Good Mood Foods: Key Foods and Nutrients for Happiness

By Claire Carlton, MS, RD, LD/N
Good Mood Foods

We often hear that the foods we eat can play a role in our moods. Can certain foods really make us happier? While it is difficult to say that one food will directly make you happier, there is certainly evidence to support that adequate consumption of specific nutrients plays a role in mood regulation. Highlighted below are some nutrients essential for happiness along with some good mood foods boasting high amounts of those nutrients!

Folate (Vitamin B9)

This B vitamin is critical for regulating healthy moods as it serves as a building block for several “feel good” neurotransmitters including serotonin and dopamine. A 2004 study in the Journal of Clinical Psychiatry showed that patients low in folate have poor response to antidepressant medications and that supplementation with folate improves response to medication. Folate is found abundantly in dark leafy greens (remember this by thinking “Folate = Foliage”)! Try incorporating dark leafy greens into your diet daily. Consider adding spinach to a fruit smoothie, collard greens to soups and making kale salads.

Omega-3 fatty acids

Omega-3 fats are a type of anti-inflammatory polyunsaturated fatty acid (PUFA). The omega-3 fatty acids, eicospentaenoic acid (EPA) and docosahexaenoic acid (DHA) are responsible for improving symptoms of depression. A small 2005 trial published in the Journal of Clinical Psychiatry demonstrated that 1.5–2 grams of omega-3 fatty acids per day (provided in fish oil supplements) elevated mood in depressed patients. It is important to note that animal sources of omega-3 fats such as salmon and sardines provide more bang for their buck compared with plant sources like chia seeds and walnuts. This is because animal sources already contain EPA and DHA, while plant sources contain alpha-linolenic acid (ALA). The body must convert ALA to EPA and DHA to reap the benefits, which is not a very efficient process. Incorporate fish, seafood, whole eggs, grass-fed beef and grass-fed dairy to get more omega-3 fats into your diet.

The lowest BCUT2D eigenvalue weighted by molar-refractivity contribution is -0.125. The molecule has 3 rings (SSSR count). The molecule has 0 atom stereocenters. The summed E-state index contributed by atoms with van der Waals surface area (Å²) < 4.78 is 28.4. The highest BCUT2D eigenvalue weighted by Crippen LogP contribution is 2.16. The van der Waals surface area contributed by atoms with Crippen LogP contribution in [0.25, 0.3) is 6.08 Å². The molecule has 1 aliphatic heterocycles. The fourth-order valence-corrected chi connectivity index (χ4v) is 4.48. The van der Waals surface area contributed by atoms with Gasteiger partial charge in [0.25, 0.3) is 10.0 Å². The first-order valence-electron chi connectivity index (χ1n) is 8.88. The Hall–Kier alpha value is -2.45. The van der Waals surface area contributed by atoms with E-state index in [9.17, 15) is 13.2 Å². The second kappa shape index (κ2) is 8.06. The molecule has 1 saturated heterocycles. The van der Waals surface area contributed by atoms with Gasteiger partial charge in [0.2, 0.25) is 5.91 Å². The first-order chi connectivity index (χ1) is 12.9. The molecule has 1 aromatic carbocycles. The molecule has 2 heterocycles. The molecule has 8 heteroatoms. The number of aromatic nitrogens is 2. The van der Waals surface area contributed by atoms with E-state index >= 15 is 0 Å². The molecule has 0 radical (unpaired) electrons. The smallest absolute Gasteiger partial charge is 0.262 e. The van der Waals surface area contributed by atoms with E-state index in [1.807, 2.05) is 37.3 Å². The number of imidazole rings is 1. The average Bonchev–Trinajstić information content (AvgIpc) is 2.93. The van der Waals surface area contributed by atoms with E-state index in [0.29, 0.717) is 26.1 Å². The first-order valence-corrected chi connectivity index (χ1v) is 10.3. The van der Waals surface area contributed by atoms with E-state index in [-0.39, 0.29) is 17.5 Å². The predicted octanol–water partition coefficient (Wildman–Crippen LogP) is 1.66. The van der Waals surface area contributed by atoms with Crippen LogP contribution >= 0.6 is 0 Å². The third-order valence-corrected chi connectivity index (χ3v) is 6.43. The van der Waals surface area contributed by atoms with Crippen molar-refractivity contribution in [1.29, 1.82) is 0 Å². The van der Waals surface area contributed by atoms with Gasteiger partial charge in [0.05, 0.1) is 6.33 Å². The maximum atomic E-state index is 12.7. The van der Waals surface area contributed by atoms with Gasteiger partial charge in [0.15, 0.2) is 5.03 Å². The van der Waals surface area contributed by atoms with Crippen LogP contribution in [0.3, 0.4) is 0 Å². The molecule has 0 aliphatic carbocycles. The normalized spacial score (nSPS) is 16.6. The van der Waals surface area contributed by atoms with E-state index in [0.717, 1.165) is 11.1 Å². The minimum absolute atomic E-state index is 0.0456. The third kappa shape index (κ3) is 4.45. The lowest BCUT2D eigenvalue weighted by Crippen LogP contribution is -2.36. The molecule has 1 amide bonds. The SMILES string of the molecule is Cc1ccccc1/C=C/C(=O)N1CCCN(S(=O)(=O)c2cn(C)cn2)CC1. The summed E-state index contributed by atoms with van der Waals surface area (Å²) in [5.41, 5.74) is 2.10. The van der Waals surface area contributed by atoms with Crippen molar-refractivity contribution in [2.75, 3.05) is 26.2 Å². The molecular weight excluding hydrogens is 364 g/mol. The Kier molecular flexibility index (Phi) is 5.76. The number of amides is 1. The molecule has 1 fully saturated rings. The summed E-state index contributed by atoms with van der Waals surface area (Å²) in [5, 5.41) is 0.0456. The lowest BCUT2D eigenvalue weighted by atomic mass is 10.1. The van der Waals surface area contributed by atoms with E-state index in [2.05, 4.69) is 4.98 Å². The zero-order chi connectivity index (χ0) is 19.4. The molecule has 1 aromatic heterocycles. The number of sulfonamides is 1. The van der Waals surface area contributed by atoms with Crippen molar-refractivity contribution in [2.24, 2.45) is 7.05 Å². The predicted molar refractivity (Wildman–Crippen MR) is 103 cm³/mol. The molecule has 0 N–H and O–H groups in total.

Vitamin D

Also known as the sunshine vitamin, vitamin D plays an important role in keeping you happy. Several studies cited in a 2007 review article in the Medical Hypotheses journal noted the importance of adequate blood levels of vitamin D in depressed patients. Increasing blood levels to the optimal range of 50–80 ng/mL is shown to improve symptoms of depression. It is best to obtain vitamin D from foods such as salmon with skin and bones, fortified milk or non-dairy milks, or a supplement. Check with your doctor to see if you may need to supplement with vitamin D, and make sure you are taking the active form, vitamin D3 (cholecalciferol).


Zinc is a trace mineral that has been studied to improve efficacy of antidepressant medications. A deficiency in zinc has been linked to increased depression symptoms as this mineral plays a role in regulation of neurotransmitters, specifically serotonin uptake in the brain. There is also noted to be a relationship between blood zinc levels and severity of depression. A 2003 placebo controlled study in the Polish Journal of Pharmacology and Pharmacy showed supplementation of zinc was helpful in treatment of depression along with medications. Food sources of zinc include oysters, beans, nuts and beef, all of which can be easily added to the diet to improve zinc status.

*Remember to always consult with your health care practitioner before starting any vitamin or mineral supplements as they may have interactions with some medications.


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